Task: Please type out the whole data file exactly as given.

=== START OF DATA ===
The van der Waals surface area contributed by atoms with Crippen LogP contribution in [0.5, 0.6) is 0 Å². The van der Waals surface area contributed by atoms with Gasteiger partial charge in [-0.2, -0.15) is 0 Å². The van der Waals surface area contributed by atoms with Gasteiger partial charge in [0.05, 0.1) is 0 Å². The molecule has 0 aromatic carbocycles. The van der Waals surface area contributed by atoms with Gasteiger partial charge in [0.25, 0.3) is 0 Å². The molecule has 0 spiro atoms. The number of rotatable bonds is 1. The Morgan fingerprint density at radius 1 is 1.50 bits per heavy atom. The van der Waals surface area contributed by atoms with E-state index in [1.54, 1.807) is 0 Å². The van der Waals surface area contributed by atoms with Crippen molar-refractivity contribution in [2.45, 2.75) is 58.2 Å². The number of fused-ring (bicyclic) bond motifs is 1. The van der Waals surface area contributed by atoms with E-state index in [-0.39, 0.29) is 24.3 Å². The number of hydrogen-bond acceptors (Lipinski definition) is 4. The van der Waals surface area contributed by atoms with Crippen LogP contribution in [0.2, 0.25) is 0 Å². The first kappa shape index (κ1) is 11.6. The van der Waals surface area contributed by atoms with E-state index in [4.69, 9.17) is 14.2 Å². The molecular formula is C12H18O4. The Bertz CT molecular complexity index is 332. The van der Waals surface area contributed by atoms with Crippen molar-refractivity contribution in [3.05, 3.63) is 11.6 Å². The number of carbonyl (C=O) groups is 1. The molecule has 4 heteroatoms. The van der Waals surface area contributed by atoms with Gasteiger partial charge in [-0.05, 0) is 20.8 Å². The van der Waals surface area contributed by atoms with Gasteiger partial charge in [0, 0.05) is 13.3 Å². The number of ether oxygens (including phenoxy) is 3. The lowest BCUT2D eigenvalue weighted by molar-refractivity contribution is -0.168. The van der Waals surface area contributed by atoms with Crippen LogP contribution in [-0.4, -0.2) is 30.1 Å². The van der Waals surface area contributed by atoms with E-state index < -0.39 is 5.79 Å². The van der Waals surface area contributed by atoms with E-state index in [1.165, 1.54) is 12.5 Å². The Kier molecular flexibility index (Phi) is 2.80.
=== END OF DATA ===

The van der Waals surface area contributed by atoms with Crippen LogP contribution in [0.5, 0.6) is 0 Å². The van der Waals surface area contributed by atoms with Gasteiger partial charge in [-0.2, -0.15) is 0 Å². The van der Waals surface area contributed by atoms with Gasteiger partial charge in [0.05, 0.1) is 0 Å². The molecule has 0 aromatic carbocycles. The van der Waals surface area contributed by atoms with Gasteiger partial charge in [0.25, 0.3) is 0 Å². The molecule has 0 spiro atoms. The number of rotatable bonds is 1. The Morgan fingerprint density at radius 1 is 1.50 bits per heavy atom. The van der Waals surface area contributed by atoms with E-state index in [1.54, 1.807) is 0 Å². The van der Waals surface area contributed by atoms with Crippen molar-refractivity contribution in [2.45, 2.75) is 58.2 Å². The number of fused-ring (bicyclic) bond motifs is 1. The van der Waals surface area contributed by atoms with E-state index in [-0.39, 0.29) is 24.3 Å². The number of hydrogen-bond acceptors (Lipinski definition) is 4. The van der Waals surface area contributed by atoms with Crippen LogP contribution in [0.2, 0.25) is 0 Å². The first kappa shape index (κ1) is 11.6. The van der Waals surface area contributed by atoms with E-state index in [4.69, 9.17) is 14.2 Å². The molecular formula is C12H18O4. The Bertz CT molecular complexity index is 332. The van der Waals surface area contributed by atoms with Crippen molar-refractivity contribution in [3.05, 3.63) is 11.6 Å². The number of carbonyl (C=O) groups is 1. The molecule has 4 heteroatoms. The van der Waals surface area contributed by atoms with Gasteiger partial charge in [-0.05, 0) is 20.8 Å². The van der Waals surface area contributed by atoms with Gasteiger partial charge in [0, 0.05) is 13.3 Å². The number of ether oxygens (including phenoxy) is 3. The lowest BCUT2D eigenvalue weighted by molar-refractivity contribution is -0.168. The van der Waals surface area contributed by atoms with Crippen LogP contribution in [-0.4, -0.2) is 30.1 Å². The van der Waals surface area contributed by atoms with E-state index < -0.39 is 5.79 Å². The van der Waals surface area contributed by atoms with E-state index in [1.165, 1.54) is 12.5 Å². The Kier molecular flexibility index (Phi) is 2.80.